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Integrity - use of values or principles to guide action in the situation at hand.

Below are links and discussion related to the values of freedom, hope, trust, privacy, responsibility, safety, and well-being, within business and government situations arising in the areas of security, privacy, technology, corporate governance, sustainability, and CSR.

Image Is Everything, 21.1.05

Compliance Pipeline

So, what's the worst that can happen when corporations fail to stay on top of their compliance game, whether intentional or otherwise? Just ask SunTrust Bank.

Last year, 'accounting irregularities' were investigated, people were fired and the bank had to restate its earnings upward for the first half of the year. The problems were blamed on inadequate control procedures, insufficient documentation, and a failure to detect errors in loan-loss calculations.

But last week it got worse. InformationWeek reports that the SEC has launched a probe into SunTrust and issued subpoenas seeking documents that might shed more light on the accounting procedures. Moreover, the bank said it will probably not be able to comply with section 404 of the Sarbanes-Oxley Act, which requires top execs to attest to the effectiveness of their internal controls. Duh!

With potential fines looming and perhaps more heads to roll, you might be saying to yourself, 'Hey, SOX has some sharp teeth.' But the worst might be yet to come.

Fines can seem like small potatoes compared to the impact such problems can have on a company's reputation. Optimize Magazine reports that new surveys conducted by PricewaterhouseCoopers show that corporate executives more frequently regard reputation risk as the greatest threat to a company's market value. In the Q&A consultant Carlo di Florio, we learn that while most companies are very concerned with reputation, they fail to make use of the available technology and focus more on the people and processes. The goal, he says, is to design a technology architecture that enables compliance, lets processes to work efficiently, delivers the information needed to make the right decision at the right time.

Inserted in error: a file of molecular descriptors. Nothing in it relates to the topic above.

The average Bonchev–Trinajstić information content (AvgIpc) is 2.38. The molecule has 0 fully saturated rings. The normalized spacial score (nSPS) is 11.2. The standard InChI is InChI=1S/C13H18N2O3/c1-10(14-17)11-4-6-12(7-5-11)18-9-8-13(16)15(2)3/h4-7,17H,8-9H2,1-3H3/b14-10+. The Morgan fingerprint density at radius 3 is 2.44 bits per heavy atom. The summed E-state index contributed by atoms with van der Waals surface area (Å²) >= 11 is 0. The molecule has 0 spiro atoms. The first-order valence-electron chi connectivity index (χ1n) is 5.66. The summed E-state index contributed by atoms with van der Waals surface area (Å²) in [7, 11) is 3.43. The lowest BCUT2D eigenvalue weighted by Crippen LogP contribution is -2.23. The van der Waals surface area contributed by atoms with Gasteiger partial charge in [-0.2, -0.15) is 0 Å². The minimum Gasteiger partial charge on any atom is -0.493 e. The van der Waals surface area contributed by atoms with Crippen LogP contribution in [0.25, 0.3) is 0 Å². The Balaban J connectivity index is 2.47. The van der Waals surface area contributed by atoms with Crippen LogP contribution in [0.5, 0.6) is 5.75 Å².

Technology also plays role in aiding the people and process side of compliance. Ethics training, risk assessment, red flag hotlines, and trend analysis can all be enhanced with technology.

With top brass now being held accountable for keeping their corporate noses clean, using technolgy may be the only way to make sure that the processes and policies are followed correctly. Sending out edicts won't cover their backsides.


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"We shall need compromises in the days ahead, to be sure. But these will be, or should be, compromises of issues, not principles. We can compromise our political positions, but not ourselves. We can resolve the clash of interests without conceding our ideals. And even the necessity for the right kind of compromise does not eliminate the need for those idealists and reformers who keep our compromises moving ahead, who prevent all political situations from meeting the description supplied by Shaw: "smirched with compromise, rotted with opportunism, mildewed by expedience, stretched out of shape with wirepulling and putrefied with permeation.
Compromise need not mean cowardice. .."

John Fitzgerald Kennedy, "Profiles in Courage"


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